Developing Coaching Competences
Leader is a challenging role, and to be a coach-like leader is even more challenging. As reflected in some international learning and development surveys, such as Chartered Institute of Personnel and Development (CIPD) Learning and Talent Development Survey Report, coaching is one of the main areas in which leaders lack competence.
To help leaders and managers develop coaching competences, more and more companies are involving external coaching resources, namely to hire professional coaches for their leaders. This can be particularly effective with experienced leaders or managers who know the basics and want to refine their skills or deal with more complex management challenges. Internally, they can also learn from other coach-like leaders.
A good way for leaders and managers to have better awareness of their strengths and areas for development is to do self-assessment and compare with the feedback from others. Through this, they can have more focused and intentional efforts on coaching development.
Coaching, like swimming, cannot be learnt by reading about it – Henry Mintzberg, McGill University
The most important approach of learning coaching is just to practice coaching. With intention, good observation and cautious steps, this can happen both inside and outside the workplace.
Snapshot of Coaching Culture
Thomas Crane, in his book of The Heart of Coaching, described a coaching culture, in which all members engage in candid, respectful coaching conversations, unrestricted by reporting relationships, about how they can improve their working relationships and individual and collective work performance. All have learned to value and effectively use feedback as a powerful learning tool to produce personal and professional development, high-trust working relationships, continually-improving job performance, and ever-increasing customer satisfaction.
Coaching has the biggest impact on an organization when it “cascades” through the management ranks, with senior leaders coaching juniors to be better coaches, who in turn coach their juniors (and sometimes vice-versa). Managers can also coach each other. At this point, coaching behaviors become the norm – part of “the way we do things round here”, which is a coaching culture.
I would say that a coaching organizational culture is a growth journey that is worth exploring by leaders, human resources practitioners, as well as business owners.
Conclusion and Reflection:
Coaching is a highly effective approach for companies to promote performance, learning and growth in the organization.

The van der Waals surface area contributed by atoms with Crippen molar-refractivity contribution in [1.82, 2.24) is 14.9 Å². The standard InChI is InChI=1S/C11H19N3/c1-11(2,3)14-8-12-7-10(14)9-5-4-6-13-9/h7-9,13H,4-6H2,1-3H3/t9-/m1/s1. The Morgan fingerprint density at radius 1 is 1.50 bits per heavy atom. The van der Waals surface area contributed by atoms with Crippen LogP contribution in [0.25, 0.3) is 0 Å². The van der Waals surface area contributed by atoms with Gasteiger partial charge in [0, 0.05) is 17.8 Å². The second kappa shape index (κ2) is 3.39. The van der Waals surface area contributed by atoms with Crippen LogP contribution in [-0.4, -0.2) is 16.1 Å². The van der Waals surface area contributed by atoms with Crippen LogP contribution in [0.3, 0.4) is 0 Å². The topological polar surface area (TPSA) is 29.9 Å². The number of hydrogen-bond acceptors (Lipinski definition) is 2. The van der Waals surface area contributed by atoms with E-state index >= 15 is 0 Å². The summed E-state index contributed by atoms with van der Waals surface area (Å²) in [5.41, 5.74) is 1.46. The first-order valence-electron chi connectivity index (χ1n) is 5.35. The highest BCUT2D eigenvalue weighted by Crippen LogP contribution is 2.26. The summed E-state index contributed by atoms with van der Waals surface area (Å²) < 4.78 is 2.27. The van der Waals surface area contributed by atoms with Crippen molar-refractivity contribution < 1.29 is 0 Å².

Coach-like leaders, through embracing enlightening principles (coaching mindset and spirit) and practicing powerful coaching skills and tools, tremendously support individuals, teams, organizations and themselves to achieve remarkable results and sustainable growth.
In the fast changing business environment and knowledge economy, a coaching approach of leadership could be a critical opportunity for leaders and organizations to explore to develop a highly engaging, performing, learning and growing organization in the new era.
Great Leadership (April 2009) How to Create a Culture of Accountability and Hold People Accountable http://www.greatleadershipbydan.com/2009/04/how-to-create-culture-of-accountability.html
Irene Leonard (n.d.) Coaching Skills That Can Make A Difference in Your Practice http://www.coachingforchange.com/pub08.html
Jane Greene and Anthony Grant (2003) Solution-focused Coaching: Managing People in a Complex World
John Whitmore (April 2002), Coaching for Performance (3rd edition)
Mark McGuinness (March 2007), Business Coaching – An Introduction http://www.wishfulthinking.co.uk/2007/03/12/an-introduction-to-business-coaching/
Natalie Ekberg (n.d.) The Importance of Using “Acknowledgment” in Coaching http://ezinearticles.com/?The-Importance-of-Using-Acknowledgment-in-Coaching&id=4365142
Road to Resilience (n.d.) Team Coaching http://www.coachmargie.com/html/team_coaching.html
Support and Challenge (October 2012) Support and Challenge http://supportandchallenge.com/2012/10/12/support-and-challenge/
Thomas Crane (February 2007), The Heart of Coaching (4th edition)